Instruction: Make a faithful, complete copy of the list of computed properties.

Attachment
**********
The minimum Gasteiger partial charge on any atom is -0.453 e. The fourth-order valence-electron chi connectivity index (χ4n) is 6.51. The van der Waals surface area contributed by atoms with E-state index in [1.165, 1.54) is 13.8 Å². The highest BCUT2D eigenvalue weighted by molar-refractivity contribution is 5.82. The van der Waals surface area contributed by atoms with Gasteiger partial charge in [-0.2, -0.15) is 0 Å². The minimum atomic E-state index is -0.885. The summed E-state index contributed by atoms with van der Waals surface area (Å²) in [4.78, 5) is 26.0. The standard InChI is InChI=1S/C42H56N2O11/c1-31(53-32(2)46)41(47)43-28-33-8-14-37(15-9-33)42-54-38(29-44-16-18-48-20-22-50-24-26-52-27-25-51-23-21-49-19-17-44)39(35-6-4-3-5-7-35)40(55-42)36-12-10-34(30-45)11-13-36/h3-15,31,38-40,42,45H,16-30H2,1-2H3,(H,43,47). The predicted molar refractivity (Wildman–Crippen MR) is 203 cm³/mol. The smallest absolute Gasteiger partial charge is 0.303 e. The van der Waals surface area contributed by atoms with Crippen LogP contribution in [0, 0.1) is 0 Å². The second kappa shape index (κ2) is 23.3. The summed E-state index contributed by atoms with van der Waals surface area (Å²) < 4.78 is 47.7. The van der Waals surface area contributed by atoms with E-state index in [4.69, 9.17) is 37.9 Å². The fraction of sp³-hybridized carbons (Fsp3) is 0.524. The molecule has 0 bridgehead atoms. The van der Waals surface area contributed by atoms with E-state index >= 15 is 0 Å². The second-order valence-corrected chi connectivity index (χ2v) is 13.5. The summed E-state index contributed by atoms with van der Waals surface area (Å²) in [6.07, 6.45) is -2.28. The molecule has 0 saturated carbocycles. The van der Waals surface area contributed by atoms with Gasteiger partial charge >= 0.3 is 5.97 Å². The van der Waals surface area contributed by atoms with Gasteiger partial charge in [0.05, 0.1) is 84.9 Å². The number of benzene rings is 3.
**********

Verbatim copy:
The minimum Gasteiger partial charge on any atom is -0.453 e. The fourth-order valence-electron chi connectivity index (χ4n) is 6.51. The van der Waals surface area contributed by atoms with E-state index in [1.165, 1.54) is 13.8 Å². The highest BCUT2D eigenvalue weighted by molar-refractivity contribution is 5.82. The van der Waals surface area contributed by atoms with Gasteiger partial charge in [-0.2, -0.15) is 0 Å². The minimum atomic E-state index is -0.885. The summed E-state index contributed by atoms with van der Waals surface area (Å²) in [4.78, 5) is 26.0. The standard InChI is InChI=1S/C42H56N2O11/c1-31(53-32(2)46)41(47)43-28-33-8-14-37(15-9-33)42-54-38(29-44-16-18-48-20-22-50-24-26-52-27-25-51-23-21-49-19-17-44)39(35-6-4-3-5-7-35)40(55-42)36-12-10-34(30-45)11-13-36/h3-15,31,38-40,42,45H,16-30H2,1-2H3,(H,43,47). The predicted molar refractivity (Wildman–Crippen MR) is 203 cm³/mol. The smallest absolute Gasteiger partial charge is 0.303 e. The van der Waals surface area contributed by atoms with Crippen LogP contribution in [0, 0.1) is 0 Å². The second kappa shape index (κ2) is 23.3. The summed E-state index contributed by atoms with van der Waals surface area (Å²) < 4.78 is 47.7. The van der Waals surface area contributed by atoms with E-state index in [4.69, 9.17) is 37.9 Å². The fraction of sp³-hybridized carbons (Fsp3) is 0.524. The molecule has 0 bridgehead atoms. The van der Waals surface area contributed by atoms with E-state index >= 15 is 0 Å². The second-order valence-corrected chi connectivity index (χ2v) is 13.5. The summed E-state index contributed by atoms with van der Waals surface area (Å²) in [6.07, 6.45) is -2.28. The molecule has 0 saturated carbocycles. The van der Waals surface area contributed by atoms with Gasteiger partial charge >= 0.3 is 5.97 Å². The van der Waals surface area contributed by atoms with Gasteiger partial charge in [0.05, 0.1) is 84.9 Å². The number of benzene rings is 3.